The Problem with High Functioning Autism

Greetings Earthlings! 🙂

This week I’d like to discuss the term “high functioning autism”.

You may be surprised to hear that the term “high functioning” is quite controversial within the autistic community. In fact a recent study strongly supports discarding the term “high functioning autism” completely.

So why is the term controversial?

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Firstly, let’s quickly remind ourselves of what constitutes high functioning autism:

High functioning autism (HFA) is a term used to describe autists with strong language skills and an IQ of over 70 ( i.e they do not have an intellectual disability). 

Herein lies the problem- the term uses IQ as a predictor of functionality and does not take into account the day to day struggles of the average autist. An autist deemed to be low functioning may not encounter challenges in their daily life, but may struggle academically.  Similarly, an autist may excel academically, but something so trivial as writing an email may prove challenging. In many of the films I’ve reviewed, the autistic character is described as high functioning, but yet they are incapable of living an independent life.

Moreover, functioning levels often fluctuate from year to year, improving or dis-improving depending on circumstances and levels of support- there’s even evidence to suggest that, as with many things, autism can get worse with age! Levels can even fluctuate day to day where something as simple as lack of sleep can impact upon functioning. As a result of this, many autists deemed “high functioning” do not get adequate support for their needs.

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Researchers have found in a recent study that there is a serious gap between an autists cognitive functioning (IQ) and their adaptive behaviours (i.e. their ability to adapt to their environment). The average results show that autists with higher IQs scored 28 points lower than their IQ in adaptive behaviour scales, suggesting that IQ is a weak predictor of daily functioning.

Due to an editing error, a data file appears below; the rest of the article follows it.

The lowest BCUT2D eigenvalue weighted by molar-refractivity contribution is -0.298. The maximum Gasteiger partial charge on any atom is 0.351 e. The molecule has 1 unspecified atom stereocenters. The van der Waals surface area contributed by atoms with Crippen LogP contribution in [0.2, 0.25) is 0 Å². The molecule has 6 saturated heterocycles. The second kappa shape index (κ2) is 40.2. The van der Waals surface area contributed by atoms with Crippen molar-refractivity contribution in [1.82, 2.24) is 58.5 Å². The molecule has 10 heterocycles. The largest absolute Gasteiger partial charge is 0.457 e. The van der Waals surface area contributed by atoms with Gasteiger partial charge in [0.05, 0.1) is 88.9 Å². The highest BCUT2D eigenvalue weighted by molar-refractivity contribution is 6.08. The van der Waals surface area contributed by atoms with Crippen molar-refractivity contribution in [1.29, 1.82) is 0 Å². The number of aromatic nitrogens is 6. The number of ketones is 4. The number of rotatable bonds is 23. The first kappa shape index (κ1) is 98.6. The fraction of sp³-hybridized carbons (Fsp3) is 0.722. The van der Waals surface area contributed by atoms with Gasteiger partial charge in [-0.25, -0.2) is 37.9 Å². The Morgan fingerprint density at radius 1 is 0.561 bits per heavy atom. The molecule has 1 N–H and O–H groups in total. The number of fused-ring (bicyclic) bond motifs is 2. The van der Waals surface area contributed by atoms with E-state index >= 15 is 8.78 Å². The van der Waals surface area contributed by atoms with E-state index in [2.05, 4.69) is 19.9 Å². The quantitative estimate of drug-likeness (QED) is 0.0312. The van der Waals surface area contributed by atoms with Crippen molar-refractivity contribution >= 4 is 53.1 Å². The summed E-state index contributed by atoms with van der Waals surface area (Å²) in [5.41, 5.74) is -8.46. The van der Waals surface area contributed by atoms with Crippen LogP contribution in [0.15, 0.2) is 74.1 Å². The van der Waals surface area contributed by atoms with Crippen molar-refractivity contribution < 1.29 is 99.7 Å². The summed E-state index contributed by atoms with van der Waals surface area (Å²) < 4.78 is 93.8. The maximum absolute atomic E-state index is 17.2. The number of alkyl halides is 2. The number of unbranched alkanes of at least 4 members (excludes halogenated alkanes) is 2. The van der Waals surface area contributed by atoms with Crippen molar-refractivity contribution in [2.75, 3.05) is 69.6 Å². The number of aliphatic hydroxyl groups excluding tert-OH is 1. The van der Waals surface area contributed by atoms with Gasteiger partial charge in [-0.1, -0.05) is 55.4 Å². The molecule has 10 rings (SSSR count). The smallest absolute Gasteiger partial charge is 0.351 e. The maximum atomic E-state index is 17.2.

You can read more about the study here:

Large study supports discarding the term ‘high-functioning autism’

Technically speaking, within the medical community the term “high functioning” is considered an informal term and is not in itself a definitive diagnosis, further fueling efforts to banish it.

However, I personally feel that removing the term could be problematic. In my case, both my IQ and functional abilities are high- I breezed through college, have an active social life, hold a job and live independently. To say that I am simply autistic to a person who doesn’t know me very well can skew their expectations and perceptions of me- especially in the workforce. Granted, public understanding of the spectrum is improving, but still the ‘a’ word can place you into a predefined box in people’s minds.

I worry that our move towards a more generalized view of the spectrum may effectively disable the truly high functioning. Recall how autism is divided into levels. Asperger’s syndrome has been swallowed up by level 1 autism, where autists have noticeable issues with socializing and communication skills. This level is characterized by:

  • decreased interest in social interactions or activities
  • capable of social engagement but may struggle with conversational give-and-take
  • difficulty with planning and organizing
  • struggles with initiating social interactions, such as talking to a person
  • obvious signs of communication difficulty
  • trouble adapting to changes in routine or behavior